Three factors that inhibit the take-up of software engineering research (April 2022)

I wrote in a recent article about my views on why software engineering research has had very little direct impact on software engineering practice. I identified three short-comings in the research community that I believe has contributed to this namely short-term thinking, a mistaken belief in reductionism and a failure to cooperate rather than compete.

To be fair to the research community, however, the problems of research impact are not all of their own making. There are a number of external factors that continue to inhibit the industrial take-up of software engineering research. As well as the community addressing its own problems, these external factors also have to be mitigated in some way if real progress is to be made in getting social value from software engineering research.

Significant factors that contribute to the limited take-up of research are:

The development funding gap.

The research pipeline as seen in other disciplines starts with experiments around some particular problem. If these are successful, further development work is required to scale-up these experiments and to demonstrate that the initial experimental results are valid on real problems. A high percentage of initially promising results are discarded at this stage simply because they do not scale. Finally, there is a transition to widespread use in practice, starting with early adopters and over time becoming more generally used. 


The critical stage is the second stage where scaling-up is investigated. This is an expensive but also a risky stage. Because of the risks, industry is reluctant to pay for these experiments; because of both the costs and the fact that research funding agencies are tasked with funding research rather than development, it is very difficult to obtain funding for so-called development activities. I was one of a number of people in the UK who tried to convince the UK research funding agency to reconsider this position in the 1990s but to no avail.


The consequence of this is that initially promising research results are abandoned as the funding agencies move on to the ‘next big thing’. Industry, quite rightly, ignores the research as there is no evidence that it scales to practice.

There’s money to be made from poor software engineering.

It has been accepted since the 1970s that the cost of operating and maintaining large software systems significantly exceeds the costs of developing these systems. This would suggest that a focused research effort in this area would be valuable. However, because of the business model that is used for custom software development, there is no real economic incentive for software development companies to adopt practices that reduce software maintenance costs. Essentially, development and maintenance are usually classed as separate projects and costed separately. There is no incentive to reduce maintenance costs if this involves an increase in development costs.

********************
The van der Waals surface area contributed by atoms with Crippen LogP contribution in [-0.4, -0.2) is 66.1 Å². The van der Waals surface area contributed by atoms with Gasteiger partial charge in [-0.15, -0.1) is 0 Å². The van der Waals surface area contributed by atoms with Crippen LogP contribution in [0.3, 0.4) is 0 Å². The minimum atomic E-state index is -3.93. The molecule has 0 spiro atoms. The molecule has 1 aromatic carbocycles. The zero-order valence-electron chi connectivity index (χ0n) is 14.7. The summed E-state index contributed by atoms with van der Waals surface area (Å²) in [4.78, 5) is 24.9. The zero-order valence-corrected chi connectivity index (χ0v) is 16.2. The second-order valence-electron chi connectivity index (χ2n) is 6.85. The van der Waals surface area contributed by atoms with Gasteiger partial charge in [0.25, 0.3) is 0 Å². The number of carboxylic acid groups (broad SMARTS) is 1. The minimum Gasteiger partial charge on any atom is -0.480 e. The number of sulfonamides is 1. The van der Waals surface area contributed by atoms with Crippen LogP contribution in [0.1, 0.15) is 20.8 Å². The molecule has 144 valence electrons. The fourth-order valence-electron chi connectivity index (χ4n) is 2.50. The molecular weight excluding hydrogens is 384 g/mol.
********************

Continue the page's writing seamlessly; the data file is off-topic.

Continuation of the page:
The only way round this that I can see is that software is paid for as a service with no distinction between development and maintenance. This would incentivise software development companies to improve their practice.

Non-existent or weak regulation.

Regulators exist to protect society from risks due to capitalism. It is simply not acceptable for companies to behave without regard to the needs or society for safety, privacy and fairness. However, regulation of the software industry is very weak to the extent that most software licenses have clauses that say (I paraphrase) “We know this software had bugs and may fail catastrophically. We take no responsibility for this or any subsequent losses”.


We need regulation to change the current attitude to software development so that developers take responsibility for their development failures. How to do this without significant increases in bureaucracy and stifling innovation is an interesting challenge.